Caring for Cats
Pages moved to new site 4 November 1999.
Substantially updated 26 August 1999
Many thanks to Richard for scanning in these pictures.
Sirocco is the nervous one, who refused to eat for a day after I brought him to my house, and who lets out plaintive squeaks as he watches his brother play with the toys he wants. Given Sirocco's comparative shyness, it seems somewhat odd that he is the more gregarious of the two. But then, it may just be because he loves to be stroked, especially under the chin. He usually saves this treat for people he knows, stretching out his neck and resting his chin on their hand, half-closing his eyes in pleasure. I often find him watching me silently - he rarely makes a sound.
Although it's difficult to see in most of the photographs which I've managed to corner him into (and you should see my fine photos of suddenly-empty areas of carpet - but I digress), Sirocco has lovely markings, fairly symmetrical at the front and higher at the back. Possibly fortunately for him, he also has a slight kink in his tail (or used to - I can't find it even by touch anymore) which prevents him ever being shown. I can't see him having enjoyed it much.
The Sirocco File
Cirrus is a bold explorer, hedonist and spider-hunter extraordinaire. He likes to pounce on my rug and lick my toes, and follows me everywhere, winding around my ankles with total lack of sinuous grace. His tendency to get underfoot has led him to be kicked more than once, but not only has this failed to stop him, he has communicated the same desire to Sirocco. Throwing cat food in the air as cats dart underfoot has become a relatively common event in my household. Cirrus is also noisier than his brother, but saves his most heart-rending, broken meeps for really urgent occasions; such as when he's bored.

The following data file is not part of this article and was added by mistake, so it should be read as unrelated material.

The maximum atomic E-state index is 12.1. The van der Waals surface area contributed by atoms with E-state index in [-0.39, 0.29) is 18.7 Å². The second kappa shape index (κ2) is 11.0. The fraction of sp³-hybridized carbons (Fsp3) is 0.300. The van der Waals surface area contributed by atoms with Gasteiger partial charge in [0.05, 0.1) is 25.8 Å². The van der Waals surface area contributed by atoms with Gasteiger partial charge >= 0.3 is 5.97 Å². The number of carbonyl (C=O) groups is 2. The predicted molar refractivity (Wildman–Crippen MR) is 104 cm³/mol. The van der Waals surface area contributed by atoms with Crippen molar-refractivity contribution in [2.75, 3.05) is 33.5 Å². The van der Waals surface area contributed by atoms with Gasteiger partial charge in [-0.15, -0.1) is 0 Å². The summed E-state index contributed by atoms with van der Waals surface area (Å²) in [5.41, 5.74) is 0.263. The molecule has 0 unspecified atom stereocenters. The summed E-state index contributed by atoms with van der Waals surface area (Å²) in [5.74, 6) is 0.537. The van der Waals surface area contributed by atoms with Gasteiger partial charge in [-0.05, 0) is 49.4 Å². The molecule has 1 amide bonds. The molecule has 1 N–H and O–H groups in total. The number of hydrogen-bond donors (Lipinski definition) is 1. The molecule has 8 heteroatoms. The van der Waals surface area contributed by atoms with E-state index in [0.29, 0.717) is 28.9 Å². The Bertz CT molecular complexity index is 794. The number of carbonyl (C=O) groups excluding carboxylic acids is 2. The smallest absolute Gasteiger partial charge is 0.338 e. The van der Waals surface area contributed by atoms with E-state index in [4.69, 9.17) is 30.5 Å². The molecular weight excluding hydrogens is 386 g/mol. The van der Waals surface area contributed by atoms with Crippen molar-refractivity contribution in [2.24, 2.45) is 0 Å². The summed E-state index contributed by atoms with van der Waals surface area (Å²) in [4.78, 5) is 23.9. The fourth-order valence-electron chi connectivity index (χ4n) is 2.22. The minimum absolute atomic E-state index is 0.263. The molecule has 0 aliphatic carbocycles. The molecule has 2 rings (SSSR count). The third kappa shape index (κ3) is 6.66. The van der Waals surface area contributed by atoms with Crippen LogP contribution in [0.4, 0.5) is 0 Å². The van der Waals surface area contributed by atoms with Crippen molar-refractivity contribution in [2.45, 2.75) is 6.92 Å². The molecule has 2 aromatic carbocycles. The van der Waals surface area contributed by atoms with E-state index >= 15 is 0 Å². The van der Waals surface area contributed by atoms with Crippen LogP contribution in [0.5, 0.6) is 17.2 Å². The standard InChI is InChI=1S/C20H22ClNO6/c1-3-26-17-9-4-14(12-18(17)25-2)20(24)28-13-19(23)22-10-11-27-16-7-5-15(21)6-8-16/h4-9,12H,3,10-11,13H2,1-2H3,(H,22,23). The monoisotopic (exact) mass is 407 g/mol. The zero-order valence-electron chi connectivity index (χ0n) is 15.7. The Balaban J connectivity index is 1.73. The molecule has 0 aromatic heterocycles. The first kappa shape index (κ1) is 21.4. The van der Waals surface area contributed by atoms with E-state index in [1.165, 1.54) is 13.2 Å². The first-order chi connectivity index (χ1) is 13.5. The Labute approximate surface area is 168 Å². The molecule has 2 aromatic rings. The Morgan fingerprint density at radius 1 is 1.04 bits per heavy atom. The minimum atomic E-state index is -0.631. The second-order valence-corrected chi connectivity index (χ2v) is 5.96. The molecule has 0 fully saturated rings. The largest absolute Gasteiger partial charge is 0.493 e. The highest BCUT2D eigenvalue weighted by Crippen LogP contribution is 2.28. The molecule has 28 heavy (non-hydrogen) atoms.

As you can see from his photos, Cirrus has very little fear of the camera. I can almost see him enjoying showing - doubtless far more than his harried owner would! Unfortunately his markings are more than a little dodgy, so that's an experience I'll spare the both of us.
The Cirrus File
Before the birth of Buddha, the Khmer people of Burma worshipped a Goddess called Tsun-Kyan-Kse. The most beautiful of these temples was at Lao Tsan, and the priests of this temple kept pure white cats as companions.
One of the cats, Sinh, was especially devoted to the head priest of the temple, Mun-Ha. When raiders attacked the temple and killed Mun-Ha, Sinh leapt on top of his master's body to spit defiance at the raiders. In that moment the priest's soul entered Sinh, and his head and legs became the brown of earth, his eyes the sapphire of the Goddess, and his white fur misted with gold. But where his paws touched the holy man they remained pure white.
Inspired by the sign from the Goddess, the other priests rallied and saved the temple. Sinh lived for only seven more days before dying and taking Mun-Ha's soul into Paradise. The morning after his death the remaining temple cats were found to be similarly transformed. These sacred cats now contained the souls of good priests on their way to heaven.
The Birman breed arrived in Europe as a gift to two men who are said to have assisted the Kittahs during an uprising. Although the male died during the long voyage, a pregnant female, Sitah, finally arrived in France, and is the basis for the breed today.
The original colour for the Birman was seal-point, later joined by blue-point. Today they can be found in all the colourpoint colours of the spectrum.
If my pair contain the souls of priests, then Sirocco is an earnest young novice - and Cirrus is Friar Tuck.
The mother, Cottonsocks Candice
The father, Rochico Heaven's Applause